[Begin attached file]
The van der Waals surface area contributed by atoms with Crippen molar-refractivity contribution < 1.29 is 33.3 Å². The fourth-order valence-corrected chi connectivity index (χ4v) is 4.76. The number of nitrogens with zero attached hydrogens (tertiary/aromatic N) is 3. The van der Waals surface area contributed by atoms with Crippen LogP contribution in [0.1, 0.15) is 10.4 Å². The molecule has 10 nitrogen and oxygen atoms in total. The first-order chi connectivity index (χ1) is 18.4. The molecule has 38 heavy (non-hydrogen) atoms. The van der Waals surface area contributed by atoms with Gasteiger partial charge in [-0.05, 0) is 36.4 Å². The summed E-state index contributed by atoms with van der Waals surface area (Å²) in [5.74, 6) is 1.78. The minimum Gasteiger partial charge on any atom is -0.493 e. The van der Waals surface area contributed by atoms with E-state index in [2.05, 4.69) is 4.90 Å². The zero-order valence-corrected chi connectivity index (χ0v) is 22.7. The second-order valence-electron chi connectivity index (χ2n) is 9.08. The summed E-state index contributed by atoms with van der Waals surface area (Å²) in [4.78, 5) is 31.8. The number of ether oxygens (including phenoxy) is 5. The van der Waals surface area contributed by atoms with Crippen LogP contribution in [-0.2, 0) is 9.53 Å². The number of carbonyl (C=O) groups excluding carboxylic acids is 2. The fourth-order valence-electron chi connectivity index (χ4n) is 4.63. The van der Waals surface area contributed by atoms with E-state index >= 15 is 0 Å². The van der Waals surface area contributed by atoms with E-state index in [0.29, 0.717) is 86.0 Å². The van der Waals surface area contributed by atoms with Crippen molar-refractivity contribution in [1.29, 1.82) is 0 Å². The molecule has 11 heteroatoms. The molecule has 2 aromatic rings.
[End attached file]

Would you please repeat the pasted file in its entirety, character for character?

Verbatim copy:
The van der Waals surface area contributed by atoms with Crippen molar-refractivity contribution < 1.29 is 33.3 Å². The fourth-order valence-corrected chi connectivity index (χ4v) is 4.76. The number of nitrogens with zero attached hydrogens (tertiary/aromatic N) is 3. The van der Waals surface area contributed by atoms with Crippen LogP contribution in [0.1, 0.15) is 10.4 Å². The molecule has 10 nitrogen and oxygen atoms in total. The first-order chi connectivity index (χ1) is 18.4. The molecule has 38 heavy (non-hydrogen) atoms. The van der Waals surface area contributed by atoms with Gasteiger partial charge in [-0.05, 0) is 36.4 Å². The summed E-state index contributed by atoms with van der Waals surface area (Å²) in [5.74, 6) is 1.78. The minimum Gasteiger partial charge on any atom is -0.493 e. The van der Waals surface area contributed by atoms with E-state index in [2.05, 4.69) is 4.90 Å². The zero-order valence-corrected chi connectivity index (χ0v) is 22.7. The second-order valence-electron chi connectivity index (χ2n) is 9.08. The summed E-state index contributed by atoms with van der Waals surface area (Å²) in [4.78, 5) is 31.8. The number of ether oxygens (including phenoxy) is 5. The van der Waals surface area contributed by atoms with Crippen LogP contribution in [-0.2, 0) is 9.53 Å². The number of carbonyl (C=O) groups excluding carboxylic acids is 2. The fourth-order valence-electron chi connectivity index (χ4n) is 4.63. The van der Waals surface area contributed by atoms with E-state index >= 15 is 0 Å². The van der Waals surface area contributed by atoms with E-state index in [0.29, 0.717) is 86.0 Å². The van der Waals surface area contributed by atoms with Crippen molar-refractivity contribution in [1.29, 1.82) is 0 Å². The molecule has 11 heteroatoms. The molecule has 2 aromatic rings.